When I was growing up, Thursday afternoon was the time the banks didn’t open. And shops didn’t stay open late, ever. And never on a Sunday, would anything be open except restaurants. Even in my 20s in a small town called Jackson Ohio it was the same.
Umbertide is like the towns from my youth, only more so. I am sure I have mentioned the “pausa” here in this journal before. For those not familiar, it is similar to the Spanish Siesta. All stores and offices close at 12:30 or 1:00 and stay closed until 4:00 or 4:30. This happens all over Italy except for the biggest cities (still small shops will close there too) and also tourist towns whose shops stay open all day. On Sunday, only the four grocery stores in town open, and only in the morning. All this takes quite a bit of getting used to for us immigrants. Italians also don’t like to rush into the week too quickly. Many places open on Monday afternoon but not Monday morning. This means one never plans anything on Monday morning. It is the way!
I was reminded of all of this this morning when walking back from the market. There are two little shops along Via Roma, one of the shopping streets. One is a housewares shop (Brescia Casalinghi). Lots of pretty nice stuff, plus stuff outside on sale for cheap.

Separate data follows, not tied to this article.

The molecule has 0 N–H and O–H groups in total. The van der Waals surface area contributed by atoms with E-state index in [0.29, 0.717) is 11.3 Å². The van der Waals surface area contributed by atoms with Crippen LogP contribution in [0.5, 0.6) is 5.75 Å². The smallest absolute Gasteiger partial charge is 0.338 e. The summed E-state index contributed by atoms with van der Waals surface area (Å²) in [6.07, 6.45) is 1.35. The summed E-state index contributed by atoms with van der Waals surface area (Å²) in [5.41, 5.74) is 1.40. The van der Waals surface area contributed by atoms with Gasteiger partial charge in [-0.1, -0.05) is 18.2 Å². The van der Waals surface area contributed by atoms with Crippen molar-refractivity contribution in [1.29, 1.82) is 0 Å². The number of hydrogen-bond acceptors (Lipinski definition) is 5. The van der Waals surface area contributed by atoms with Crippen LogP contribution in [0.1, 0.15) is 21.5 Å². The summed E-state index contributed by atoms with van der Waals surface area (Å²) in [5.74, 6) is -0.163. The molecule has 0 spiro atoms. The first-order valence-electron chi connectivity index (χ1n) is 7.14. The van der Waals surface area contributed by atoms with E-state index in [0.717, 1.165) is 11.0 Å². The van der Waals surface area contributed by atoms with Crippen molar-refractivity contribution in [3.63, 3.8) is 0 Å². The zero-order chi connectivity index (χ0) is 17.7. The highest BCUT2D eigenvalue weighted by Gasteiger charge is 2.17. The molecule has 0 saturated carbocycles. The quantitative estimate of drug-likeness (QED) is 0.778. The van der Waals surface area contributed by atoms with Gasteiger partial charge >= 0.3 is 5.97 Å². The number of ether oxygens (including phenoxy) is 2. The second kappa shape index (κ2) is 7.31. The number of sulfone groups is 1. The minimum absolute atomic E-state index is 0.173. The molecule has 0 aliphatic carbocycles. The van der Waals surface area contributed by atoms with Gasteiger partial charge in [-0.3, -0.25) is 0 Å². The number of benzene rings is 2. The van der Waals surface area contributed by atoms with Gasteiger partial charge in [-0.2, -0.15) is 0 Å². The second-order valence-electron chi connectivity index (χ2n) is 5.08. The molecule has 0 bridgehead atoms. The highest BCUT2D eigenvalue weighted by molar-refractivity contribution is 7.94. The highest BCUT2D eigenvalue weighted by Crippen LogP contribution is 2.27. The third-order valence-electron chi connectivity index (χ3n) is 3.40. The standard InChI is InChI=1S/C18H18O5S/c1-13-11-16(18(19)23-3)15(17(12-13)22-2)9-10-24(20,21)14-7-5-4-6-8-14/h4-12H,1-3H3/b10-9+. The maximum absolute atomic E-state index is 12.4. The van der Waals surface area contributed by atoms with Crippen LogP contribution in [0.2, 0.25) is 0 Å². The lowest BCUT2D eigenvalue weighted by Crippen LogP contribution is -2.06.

The other shop is named Idee di Nuove di Volpi. It sells everything it seems. Casalinghi (housewares), articoli di regali (gifts), cornici (frames) and ferramenta (hardware). Yep a diverse offering! I love to browse in there. All sorts of stuff. I think in the US we called it a Sundries Shop, an old fashioned word. This picture is at Christmas with cute stuffed elves.
Florist – fioraia – next door.
Every town also has its “Chinese store”. They are always owned and run by Chinese. They are full of cheap stuff. Pretty much whatever you need, you’ll find it there, and cheap, but don’t expect it to last.
As an aside, this building is a fixture. It has been for sale forever, from way before we moved here. We could see it from our last apartment. It is a palazzo of great age. It is built into the city walls. It had fallen into disrepair. But the new super bonus incentive here and the fact it was bought by the city has allowed it to be restored. The scaffolding is gone and it looks terrific. I love that top floor loggia. I am not sure but I think it will be apartments.
It has gotten cold for Italy anyway. It is never terribly cold. Otherwise we wouldn’t have olives. But it sure feels cold. Stai caldo – stay warm! Un abbraccio a tutti e buona domenica!